Roy S. Johnson Blog

I never thought I'd see this celebration. You probably didn't either.

At least not on the day that shook us to our core nearly 18 years ago - yes, 18 years! - when Earvin (Magic) Johnson told us he was HIV positive.

On Nov. 7, 1991, America thought it was looking at a dead man holding a news conference.

Instead, Magic turns 50 today.

Where were you when you heard?

I remember as if it happened this afternoon. Actually, I heard before you. I was an editor at Sports Illustrated and about three hours before the nationally televised announcement, a source close to Magic informed me the three-time MVP "has AIDS." (He was wrong, of course, but it shows we were still learning the language of HIV and AIDS.)

Because we were still in the media dark ages -- before Twitter and websites --  I couldn't break the story. Heck I couldn't even tell anyone at SI because everyone was out to lunch. When my editor returned we both sat in his office stunned.

Then we watched, and while no one said it aloud, almost everyone thought Magic would soon be dead.

Of course we now know that being HIV positive is not a death sentence, and that's in part because of Magic.

In fact, he stands as one of the most significant figures in the evolution of HIV/AIDS. His contracting the virus took the disease out of the closet and put it smack in the middle of the kitchen table.

Suddenly, we were talking to our friends about HIV/AIDS.

We were talking to our neighbors and co-workers about HIV/AIDS.

We were talking to our kids about HIV/AIDS.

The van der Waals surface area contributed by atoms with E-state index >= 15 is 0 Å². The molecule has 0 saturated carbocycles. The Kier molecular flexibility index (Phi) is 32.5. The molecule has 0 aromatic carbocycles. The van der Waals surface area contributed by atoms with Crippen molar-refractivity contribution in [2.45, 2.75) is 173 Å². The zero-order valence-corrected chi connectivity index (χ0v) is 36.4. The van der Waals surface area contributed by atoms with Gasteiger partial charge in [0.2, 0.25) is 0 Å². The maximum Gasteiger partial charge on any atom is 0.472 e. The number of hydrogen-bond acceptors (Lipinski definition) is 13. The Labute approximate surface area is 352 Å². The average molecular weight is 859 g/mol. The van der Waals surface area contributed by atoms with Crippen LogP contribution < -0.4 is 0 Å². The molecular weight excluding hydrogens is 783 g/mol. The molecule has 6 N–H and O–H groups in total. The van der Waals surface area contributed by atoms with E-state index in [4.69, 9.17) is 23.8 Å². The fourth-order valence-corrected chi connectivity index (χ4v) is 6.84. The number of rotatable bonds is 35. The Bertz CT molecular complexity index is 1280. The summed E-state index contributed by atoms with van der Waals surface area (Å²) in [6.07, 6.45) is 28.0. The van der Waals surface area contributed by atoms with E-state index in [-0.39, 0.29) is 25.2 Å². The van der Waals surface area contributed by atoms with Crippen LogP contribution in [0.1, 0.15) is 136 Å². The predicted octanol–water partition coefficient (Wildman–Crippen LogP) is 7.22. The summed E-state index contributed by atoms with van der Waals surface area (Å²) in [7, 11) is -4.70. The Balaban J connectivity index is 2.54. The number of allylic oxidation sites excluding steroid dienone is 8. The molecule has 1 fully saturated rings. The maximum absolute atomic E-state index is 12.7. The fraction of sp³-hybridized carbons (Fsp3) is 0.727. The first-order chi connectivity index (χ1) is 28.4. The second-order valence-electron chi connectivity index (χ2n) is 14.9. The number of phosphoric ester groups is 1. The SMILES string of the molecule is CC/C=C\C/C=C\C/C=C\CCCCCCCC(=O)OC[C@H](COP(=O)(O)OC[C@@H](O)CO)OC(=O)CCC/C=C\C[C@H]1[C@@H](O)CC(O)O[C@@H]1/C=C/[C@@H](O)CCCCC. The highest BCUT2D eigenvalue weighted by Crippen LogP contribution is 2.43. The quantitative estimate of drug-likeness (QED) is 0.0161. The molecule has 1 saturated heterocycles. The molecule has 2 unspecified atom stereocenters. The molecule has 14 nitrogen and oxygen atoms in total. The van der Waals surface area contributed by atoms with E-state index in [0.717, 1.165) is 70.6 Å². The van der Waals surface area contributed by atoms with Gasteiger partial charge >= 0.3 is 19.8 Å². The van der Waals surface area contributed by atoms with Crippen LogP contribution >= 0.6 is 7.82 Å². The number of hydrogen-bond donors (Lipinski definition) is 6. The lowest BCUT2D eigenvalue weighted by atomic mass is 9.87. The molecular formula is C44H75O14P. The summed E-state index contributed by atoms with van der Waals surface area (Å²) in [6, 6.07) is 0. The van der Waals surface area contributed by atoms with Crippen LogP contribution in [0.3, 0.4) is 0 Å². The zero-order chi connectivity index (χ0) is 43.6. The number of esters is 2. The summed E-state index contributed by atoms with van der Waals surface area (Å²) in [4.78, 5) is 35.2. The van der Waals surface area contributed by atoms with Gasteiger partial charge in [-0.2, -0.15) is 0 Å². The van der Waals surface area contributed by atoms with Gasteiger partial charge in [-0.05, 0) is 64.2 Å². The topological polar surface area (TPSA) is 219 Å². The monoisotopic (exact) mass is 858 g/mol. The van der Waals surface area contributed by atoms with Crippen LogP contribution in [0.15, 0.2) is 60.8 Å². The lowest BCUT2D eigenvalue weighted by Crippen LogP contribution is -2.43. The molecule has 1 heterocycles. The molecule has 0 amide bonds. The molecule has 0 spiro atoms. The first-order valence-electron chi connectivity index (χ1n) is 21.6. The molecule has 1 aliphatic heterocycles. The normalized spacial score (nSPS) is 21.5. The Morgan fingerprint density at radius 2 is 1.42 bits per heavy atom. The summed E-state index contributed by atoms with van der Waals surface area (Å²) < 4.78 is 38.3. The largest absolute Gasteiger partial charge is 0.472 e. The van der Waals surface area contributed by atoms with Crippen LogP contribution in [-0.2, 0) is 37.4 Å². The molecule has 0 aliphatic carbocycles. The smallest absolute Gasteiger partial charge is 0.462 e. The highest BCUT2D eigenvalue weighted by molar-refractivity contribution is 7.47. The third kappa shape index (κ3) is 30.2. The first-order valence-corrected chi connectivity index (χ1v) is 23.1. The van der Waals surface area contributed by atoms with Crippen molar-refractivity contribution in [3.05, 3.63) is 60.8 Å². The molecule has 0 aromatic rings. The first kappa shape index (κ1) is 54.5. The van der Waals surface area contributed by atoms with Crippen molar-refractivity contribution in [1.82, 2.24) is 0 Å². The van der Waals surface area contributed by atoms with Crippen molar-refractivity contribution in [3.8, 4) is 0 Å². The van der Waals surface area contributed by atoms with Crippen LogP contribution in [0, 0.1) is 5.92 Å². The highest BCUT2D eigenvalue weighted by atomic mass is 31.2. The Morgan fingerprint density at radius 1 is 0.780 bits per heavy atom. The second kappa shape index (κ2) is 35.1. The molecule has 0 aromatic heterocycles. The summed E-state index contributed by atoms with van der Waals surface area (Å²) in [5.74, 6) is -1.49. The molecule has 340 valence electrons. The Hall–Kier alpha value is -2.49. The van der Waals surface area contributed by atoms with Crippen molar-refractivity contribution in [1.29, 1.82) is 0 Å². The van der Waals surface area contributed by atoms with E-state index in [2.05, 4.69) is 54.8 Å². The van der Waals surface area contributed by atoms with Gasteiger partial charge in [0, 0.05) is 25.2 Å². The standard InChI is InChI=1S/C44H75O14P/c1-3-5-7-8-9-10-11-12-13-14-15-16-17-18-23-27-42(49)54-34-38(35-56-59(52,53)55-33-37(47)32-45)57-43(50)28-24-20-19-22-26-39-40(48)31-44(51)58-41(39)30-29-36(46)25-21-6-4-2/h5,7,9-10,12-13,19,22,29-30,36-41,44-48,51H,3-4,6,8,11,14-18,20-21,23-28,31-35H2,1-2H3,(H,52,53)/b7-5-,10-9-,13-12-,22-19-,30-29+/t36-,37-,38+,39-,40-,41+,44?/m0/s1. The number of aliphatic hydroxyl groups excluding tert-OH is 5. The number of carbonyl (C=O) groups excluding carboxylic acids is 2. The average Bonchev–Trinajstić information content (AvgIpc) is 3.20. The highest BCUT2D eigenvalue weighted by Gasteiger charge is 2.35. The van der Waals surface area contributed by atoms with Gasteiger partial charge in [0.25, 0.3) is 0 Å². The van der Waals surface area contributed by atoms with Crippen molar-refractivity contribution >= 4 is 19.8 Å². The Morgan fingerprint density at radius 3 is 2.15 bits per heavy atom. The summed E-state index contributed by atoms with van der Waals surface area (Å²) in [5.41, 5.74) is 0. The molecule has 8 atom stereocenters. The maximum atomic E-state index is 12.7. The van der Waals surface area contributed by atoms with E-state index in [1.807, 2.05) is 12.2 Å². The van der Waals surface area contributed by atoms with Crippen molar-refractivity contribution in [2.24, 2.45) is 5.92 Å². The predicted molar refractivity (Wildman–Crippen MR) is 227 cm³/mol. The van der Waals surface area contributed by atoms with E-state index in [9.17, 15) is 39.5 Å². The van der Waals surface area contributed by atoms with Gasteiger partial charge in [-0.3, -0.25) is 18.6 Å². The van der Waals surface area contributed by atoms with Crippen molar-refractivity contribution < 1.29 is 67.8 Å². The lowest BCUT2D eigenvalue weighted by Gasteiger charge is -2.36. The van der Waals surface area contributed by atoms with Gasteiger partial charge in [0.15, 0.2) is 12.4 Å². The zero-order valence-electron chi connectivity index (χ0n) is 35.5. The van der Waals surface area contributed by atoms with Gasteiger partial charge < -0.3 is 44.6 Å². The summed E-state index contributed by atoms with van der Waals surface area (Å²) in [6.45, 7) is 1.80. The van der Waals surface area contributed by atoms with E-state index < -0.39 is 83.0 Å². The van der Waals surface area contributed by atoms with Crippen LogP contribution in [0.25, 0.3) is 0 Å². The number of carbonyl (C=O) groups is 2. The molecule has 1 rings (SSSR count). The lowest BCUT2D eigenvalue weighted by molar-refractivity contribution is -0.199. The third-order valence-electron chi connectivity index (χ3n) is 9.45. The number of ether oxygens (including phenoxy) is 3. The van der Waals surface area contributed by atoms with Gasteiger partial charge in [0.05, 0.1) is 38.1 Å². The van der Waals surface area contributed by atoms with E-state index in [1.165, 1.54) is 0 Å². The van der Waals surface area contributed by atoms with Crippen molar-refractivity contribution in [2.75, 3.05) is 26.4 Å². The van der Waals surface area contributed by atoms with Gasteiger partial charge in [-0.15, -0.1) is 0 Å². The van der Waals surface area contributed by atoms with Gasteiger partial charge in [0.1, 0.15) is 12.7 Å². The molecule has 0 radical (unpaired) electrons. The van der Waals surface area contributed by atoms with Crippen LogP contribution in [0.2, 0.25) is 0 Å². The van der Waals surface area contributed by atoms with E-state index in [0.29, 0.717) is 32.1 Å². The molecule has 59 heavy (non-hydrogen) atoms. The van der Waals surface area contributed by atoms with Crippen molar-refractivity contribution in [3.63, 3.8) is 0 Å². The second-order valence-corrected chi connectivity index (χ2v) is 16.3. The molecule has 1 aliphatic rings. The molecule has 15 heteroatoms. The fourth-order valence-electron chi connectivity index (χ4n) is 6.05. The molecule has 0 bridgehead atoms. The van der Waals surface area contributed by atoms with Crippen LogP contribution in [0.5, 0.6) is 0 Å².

But Magic's most vital impact on HIV/AIDS isn't because he contracted the virus, but because he lived with it.

He lived as he always did -- with his head high and with that smile.

He made myriad public appearances in an effort to educate us about HIV/AIDS, as did his wife, Cookie (pictured with him, above, on "Oprah").

And he continued to win. In fact, his success with the multifaceted Magic Johnson Enterprises has made him one of the few recent pro athletes who's made more money in retirement than he did as a player.

He's alive today because of advances in HIV treatment, a disciplined diet and undoubtedly his own positive attitude.

He's been a model for many infected by HIV and an inspiration.

Today, as Magic celebrates, it's appropriate to consider where he stands among the most influential athletes ever.

Not whether he's the best point guard ever (duh) or the best player (many whisper yes). But where he ranks among those athletes who not only were among the best in their sports but who also moved the needle beyond the field or court or ring or rink.

Here are my Top 5:

1) Muhammad Ali

2) Jackie Robinson

3) Billie Jean King

4) Earvin (Magic) Johnson

5) Babe Ruth

Each of the top four had an impact beyond the playing field. They changed us, often at some personal risk or cost. Babe made baseball big time.

My next five:

6) Pele

7) Joe Louis

8) Wayne Gretzky

9) Bill Russell

10) Tiger Woods

Happy 5-0, Magic. Not just because you're here, but because you helped us grow, in ways we never thought we'd see.

Photo courtesy the Oprah Winfrey Show 

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